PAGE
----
Psalm 118

by Brian Coatney

Psalm 118 always reminds me of my friend John Shank from Minneapolis, Minnesota. I met John 20+ years ago in the home of my good friend, Scott Breckenridge, who hosted Bible studies in his home. We all knew John was a good guitar player, but we didn’t know just how good he was, and John has exploded in recent years with creative force and unusual beauty and originality in his songwriting and recording. His CD Yeshua has a song on it titled “Your Love Endures Forever,” which he takes from Psalm 118. Every time I read Psalm 118 or hear it quoted, I think, “John!”

The Psalm opens with thanksgiving, always a good place to start in any situation. You can never go wrong giving thanks to the Lord. Then comes the line, “His steadfast love endures forever.” Those few words carry a solid ring, and the word steadfast has a cherishing tone. So what happens now?

Out of my distress I called on the Lord.” What a surprise: here is distress. Our culture loves the word stress, and it’s a good synonym with distress; life is a composition of distresses and messes, and lo, what do we do? The Psalmist gets an answer by going straight to the Lord, and back comes freedom, confidence, and release from fear.

Now we see another favorite biblical word of mine: refuge. Some might think it’s not so noble to hide out in a refuge, but I think it’s great. When the Lord is the refuge, I enter. A refuge can also simple be a place inside our hearts that we go when trouble comes on the outside, making the refuge not always physical, but always surely the calm place inside.

The Psalmist needed that, and so do we, for look what happens next: “All nations surrounded me.” At this point, one might think, “Well this is certainly more international than my situation, so I don’t relate.” True, this sounds like an apocalyptic event, yet the principle is the same when angry opposition comes at us.

Listen to these words: “They surrounded me like bees.” I hadn’t caught the force of this image before because I’m not around bees except to see them buzzing around in our yard on the flowers and shrubs, so I don’t have occasion to think of an angry hive on the attack against me. It has to be terrifying if you don’t have a bee keeper’s suit on.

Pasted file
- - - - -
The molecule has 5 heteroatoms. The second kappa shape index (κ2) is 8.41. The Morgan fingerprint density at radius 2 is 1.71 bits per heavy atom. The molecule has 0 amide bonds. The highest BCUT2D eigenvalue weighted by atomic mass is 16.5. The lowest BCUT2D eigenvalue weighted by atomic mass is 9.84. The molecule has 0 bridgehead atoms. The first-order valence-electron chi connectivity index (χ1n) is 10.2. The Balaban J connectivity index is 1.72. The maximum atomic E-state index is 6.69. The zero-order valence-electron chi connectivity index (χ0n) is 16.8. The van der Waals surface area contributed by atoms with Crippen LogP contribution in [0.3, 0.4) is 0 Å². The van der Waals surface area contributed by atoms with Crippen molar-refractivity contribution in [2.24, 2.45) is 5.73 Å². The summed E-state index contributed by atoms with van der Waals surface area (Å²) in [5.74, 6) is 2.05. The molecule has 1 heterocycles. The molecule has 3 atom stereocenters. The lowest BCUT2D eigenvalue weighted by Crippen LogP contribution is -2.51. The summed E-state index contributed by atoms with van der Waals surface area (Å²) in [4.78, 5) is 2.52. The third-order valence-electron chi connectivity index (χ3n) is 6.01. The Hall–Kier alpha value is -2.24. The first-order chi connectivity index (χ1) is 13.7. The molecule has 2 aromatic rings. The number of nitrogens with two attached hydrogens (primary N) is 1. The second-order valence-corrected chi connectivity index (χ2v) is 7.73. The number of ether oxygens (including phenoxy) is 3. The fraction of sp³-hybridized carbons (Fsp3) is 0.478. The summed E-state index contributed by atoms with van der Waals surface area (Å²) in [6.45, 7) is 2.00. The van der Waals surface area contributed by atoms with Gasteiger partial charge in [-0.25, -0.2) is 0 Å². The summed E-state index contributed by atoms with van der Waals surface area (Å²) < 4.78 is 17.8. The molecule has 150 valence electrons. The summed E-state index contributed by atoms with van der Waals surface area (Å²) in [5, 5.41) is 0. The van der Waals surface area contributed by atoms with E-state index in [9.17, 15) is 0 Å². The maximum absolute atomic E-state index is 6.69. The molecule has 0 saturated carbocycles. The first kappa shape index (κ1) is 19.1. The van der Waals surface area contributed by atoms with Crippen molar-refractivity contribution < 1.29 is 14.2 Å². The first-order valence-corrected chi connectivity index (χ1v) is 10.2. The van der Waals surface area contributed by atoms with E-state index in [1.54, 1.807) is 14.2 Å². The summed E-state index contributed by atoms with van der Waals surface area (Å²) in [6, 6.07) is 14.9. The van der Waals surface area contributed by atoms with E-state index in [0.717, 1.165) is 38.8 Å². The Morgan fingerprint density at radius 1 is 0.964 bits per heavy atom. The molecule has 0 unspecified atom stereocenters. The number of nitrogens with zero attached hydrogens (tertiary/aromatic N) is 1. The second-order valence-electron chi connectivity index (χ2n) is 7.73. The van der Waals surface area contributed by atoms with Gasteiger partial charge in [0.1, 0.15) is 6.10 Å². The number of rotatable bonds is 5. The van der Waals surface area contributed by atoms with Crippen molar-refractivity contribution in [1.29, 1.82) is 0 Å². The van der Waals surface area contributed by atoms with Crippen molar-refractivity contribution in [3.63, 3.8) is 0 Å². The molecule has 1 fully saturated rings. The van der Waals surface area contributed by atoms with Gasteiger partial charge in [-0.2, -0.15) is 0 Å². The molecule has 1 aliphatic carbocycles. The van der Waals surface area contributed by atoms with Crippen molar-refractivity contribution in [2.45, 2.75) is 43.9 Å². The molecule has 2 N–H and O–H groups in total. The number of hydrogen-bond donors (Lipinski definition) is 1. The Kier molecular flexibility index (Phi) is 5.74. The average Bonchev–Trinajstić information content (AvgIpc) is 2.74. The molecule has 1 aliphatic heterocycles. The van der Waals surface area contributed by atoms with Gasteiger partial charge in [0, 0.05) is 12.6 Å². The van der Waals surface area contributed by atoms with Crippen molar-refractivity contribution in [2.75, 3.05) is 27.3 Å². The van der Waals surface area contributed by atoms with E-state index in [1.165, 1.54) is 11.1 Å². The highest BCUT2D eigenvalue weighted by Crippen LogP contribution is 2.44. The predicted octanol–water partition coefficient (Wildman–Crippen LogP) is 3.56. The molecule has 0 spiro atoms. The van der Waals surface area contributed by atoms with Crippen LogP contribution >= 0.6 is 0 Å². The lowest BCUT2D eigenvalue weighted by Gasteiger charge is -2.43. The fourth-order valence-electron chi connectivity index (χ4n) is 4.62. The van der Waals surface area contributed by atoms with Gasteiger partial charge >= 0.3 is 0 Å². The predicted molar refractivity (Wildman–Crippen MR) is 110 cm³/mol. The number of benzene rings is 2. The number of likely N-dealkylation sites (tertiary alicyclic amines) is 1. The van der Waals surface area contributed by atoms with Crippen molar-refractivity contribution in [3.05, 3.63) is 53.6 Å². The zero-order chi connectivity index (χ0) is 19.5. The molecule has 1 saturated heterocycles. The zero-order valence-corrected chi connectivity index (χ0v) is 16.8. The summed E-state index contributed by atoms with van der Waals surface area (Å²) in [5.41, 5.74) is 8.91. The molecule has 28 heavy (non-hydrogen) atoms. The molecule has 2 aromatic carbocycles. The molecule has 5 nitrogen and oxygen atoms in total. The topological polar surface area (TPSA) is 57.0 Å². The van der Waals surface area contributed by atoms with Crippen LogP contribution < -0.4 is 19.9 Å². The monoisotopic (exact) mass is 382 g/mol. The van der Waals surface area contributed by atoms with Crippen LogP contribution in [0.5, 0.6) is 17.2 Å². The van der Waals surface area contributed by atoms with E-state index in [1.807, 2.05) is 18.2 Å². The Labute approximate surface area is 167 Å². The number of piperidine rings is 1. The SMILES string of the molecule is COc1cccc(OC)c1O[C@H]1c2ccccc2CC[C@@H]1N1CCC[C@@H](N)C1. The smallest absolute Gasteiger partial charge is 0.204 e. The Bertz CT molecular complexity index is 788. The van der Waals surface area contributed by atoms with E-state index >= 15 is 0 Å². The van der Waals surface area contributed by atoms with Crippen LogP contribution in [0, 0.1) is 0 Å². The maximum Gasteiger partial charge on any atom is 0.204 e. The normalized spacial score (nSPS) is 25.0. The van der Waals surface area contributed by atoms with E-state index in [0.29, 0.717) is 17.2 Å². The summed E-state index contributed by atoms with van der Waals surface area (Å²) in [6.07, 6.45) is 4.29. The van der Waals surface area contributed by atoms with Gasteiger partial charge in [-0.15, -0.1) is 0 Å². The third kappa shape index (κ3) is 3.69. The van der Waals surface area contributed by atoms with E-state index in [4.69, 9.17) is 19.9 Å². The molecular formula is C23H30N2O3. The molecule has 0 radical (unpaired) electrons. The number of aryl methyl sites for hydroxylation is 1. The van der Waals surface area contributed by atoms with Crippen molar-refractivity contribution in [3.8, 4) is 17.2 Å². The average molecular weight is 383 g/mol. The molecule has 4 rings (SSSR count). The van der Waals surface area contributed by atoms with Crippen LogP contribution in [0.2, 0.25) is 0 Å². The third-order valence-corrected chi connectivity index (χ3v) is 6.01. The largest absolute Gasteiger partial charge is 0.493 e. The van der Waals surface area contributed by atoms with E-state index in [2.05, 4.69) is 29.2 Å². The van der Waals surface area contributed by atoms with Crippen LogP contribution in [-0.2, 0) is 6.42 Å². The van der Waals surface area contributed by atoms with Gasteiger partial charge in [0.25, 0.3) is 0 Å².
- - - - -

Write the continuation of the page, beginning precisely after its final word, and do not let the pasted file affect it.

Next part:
The other image here is one of pushing: “I was pushed hard, so that I was falling.” Falling is a helpless sensation; so much goes through the mind, and how helpless I feel when I’m on the way down. However, going into a fall doesn’t necessarily mean falling without remedy. The Lord breaks the fall for the Psalmist, balance is restored, and the assurance of life continuing takes over. In the Psalmist’s case, he recognizes chastening in what he’s been through, but he was spared from death.

I don’t know what the chastening was for. We’ve all been chastened. Sometimes we see a clue in the context that follows a statement, and what we see here is that the Psalmist says, “Open to me the gates of righteousness.” How well I remember knowing the Lord for a long time but living with agitating and fearful worries about what I would do under certain stresses: “Can I hold out?” I didn’t really believe yet and merely wished for the distresses not to be as bad as they had been.

That view never works, for life is relentless, and the negatives pile up. Eventually, we’re pushed to make a stand. I remember my stand: “I can’t try any more. Lord, if life is to continue on in any meaningful way, it will take a miracle.” The gates of righteousness had been open already in Christ Jesus, but I hadn’t known the security of the “Chief cornerstone” in my innermost self. Here was the day.

Funny that the day is always “today.” Notice the familiar words, “This is the day which the Lord has made; let us be rejoice and be glad in it.” The pinpoint is always today.  God gives light for today, and the “festal procession” continues.

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